Chalcedon has kindly invited me to write a short series on the Calvinist understanding of salvation. I am not an expert on the matter and am not a Calvinist myself – though I have spent some time reading material written by Calvinists. As a good starting-point, I would recommend visiting and  , where you will find good resources on a variety of apologetics topics. But a word of warning: Catholics will find sturdy opposition to many of their core beliefs.

I will also say up front that in the early years after my “conversion” I used to frequent Jack Kelley’s site, . He believed in “once saved, always saved”, (OSAS), and gave a defence of his belief.

I have written a few posts of my own on this topic that will provide some background to my own intellectual journey.

Please do not assume that my opinions are still consistent with professions I made in those earlier posts. I generally shy away from salvation talk. A foray I made in the past on AATW was in defence of Jess, who had been very honest at the time and was facing some nasty comments.

Salvation is a complex concept, which may be approached from a number of angles. The Calvinist “position”, like others is a result of synthesis, the bringing together of various concepts, arguments, and verses according to certain governing presuppositions. It is beyond the scope of these posts to cover everything that might be relevant to this discussion: that would require several books.


Before proceeding with in-depth discussion, I wish to present a few arguments to help us understand (my perception of) Calvinist reasoning. I apologize if this seems cold and inappropriate for theology, but I believe this would best serve the purpose I have been asked to pursue. Hopefully these posts will also help you to navigate the rhetoric and the emotive source and power of Calvinism as well as its argumentation.


P1: God is omnipotent.

P2: Being omnipotent means that if God chooses to do X, X will happen.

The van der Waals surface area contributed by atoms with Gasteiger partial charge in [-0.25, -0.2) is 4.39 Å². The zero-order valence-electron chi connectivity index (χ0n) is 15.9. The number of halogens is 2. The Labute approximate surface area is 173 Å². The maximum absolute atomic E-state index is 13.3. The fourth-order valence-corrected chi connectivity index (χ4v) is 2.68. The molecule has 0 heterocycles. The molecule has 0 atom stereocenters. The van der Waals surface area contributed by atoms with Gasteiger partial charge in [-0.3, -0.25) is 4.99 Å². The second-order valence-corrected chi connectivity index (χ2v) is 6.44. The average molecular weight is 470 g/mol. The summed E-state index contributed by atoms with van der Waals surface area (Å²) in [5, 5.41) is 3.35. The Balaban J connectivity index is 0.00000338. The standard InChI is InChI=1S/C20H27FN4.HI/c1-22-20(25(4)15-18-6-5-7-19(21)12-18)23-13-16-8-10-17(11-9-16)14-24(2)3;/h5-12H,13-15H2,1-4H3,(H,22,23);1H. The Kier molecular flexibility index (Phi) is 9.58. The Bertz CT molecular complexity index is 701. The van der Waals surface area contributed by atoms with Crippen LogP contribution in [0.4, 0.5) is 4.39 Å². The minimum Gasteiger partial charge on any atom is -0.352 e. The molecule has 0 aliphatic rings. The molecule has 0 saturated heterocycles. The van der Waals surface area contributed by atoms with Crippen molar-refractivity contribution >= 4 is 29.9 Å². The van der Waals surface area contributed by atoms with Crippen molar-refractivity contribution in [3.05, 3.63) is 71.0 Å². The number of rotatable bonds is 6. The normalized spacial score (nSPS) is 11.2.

P3: God has chosen S for salvation.

C: Therefore S will be saved, come what may.


P1: God is sovereign.

P2: This means that God has the right to do as He pleases with his own things.

P3: We belong to God.

C1: Therefore, God has the right to do as He pleases with us.

P4: If Calvinism is true, then God has chosen some for salvation and others for damnation.

C2: Therefore, God has the right to send some people to Heaven and others to Hell.


P1: God is supremely good.

C1: Therefore, every decision that God makes is good and there is no alternative decision that would be better than God’s.

P2: If Calvinism is true, then God has chosen some for salvation and others for damnation.

C2: Therefore, God is morally justified (if this expression isn’t a tautology or contradiction) in sending some to Heaven and others to Hell.


P1: God is superior in every way to human beings.

P2: This means that humans do not have “rights” in relation to God unless God first extends those rights to humans.

P3: The Scriptures teach that we do not have the right to question God (Rom. 9:20) – at least in respect to certain things.

C:  Therefore, we do not have the right to ask God (or do not have the right to an answer as to) why He (appears to) save some and not others.


These arguments will continue in this series, but I hope that they will be of use in helping people to understand the piety and perspective that drives certain examples of Calvinist apologetics.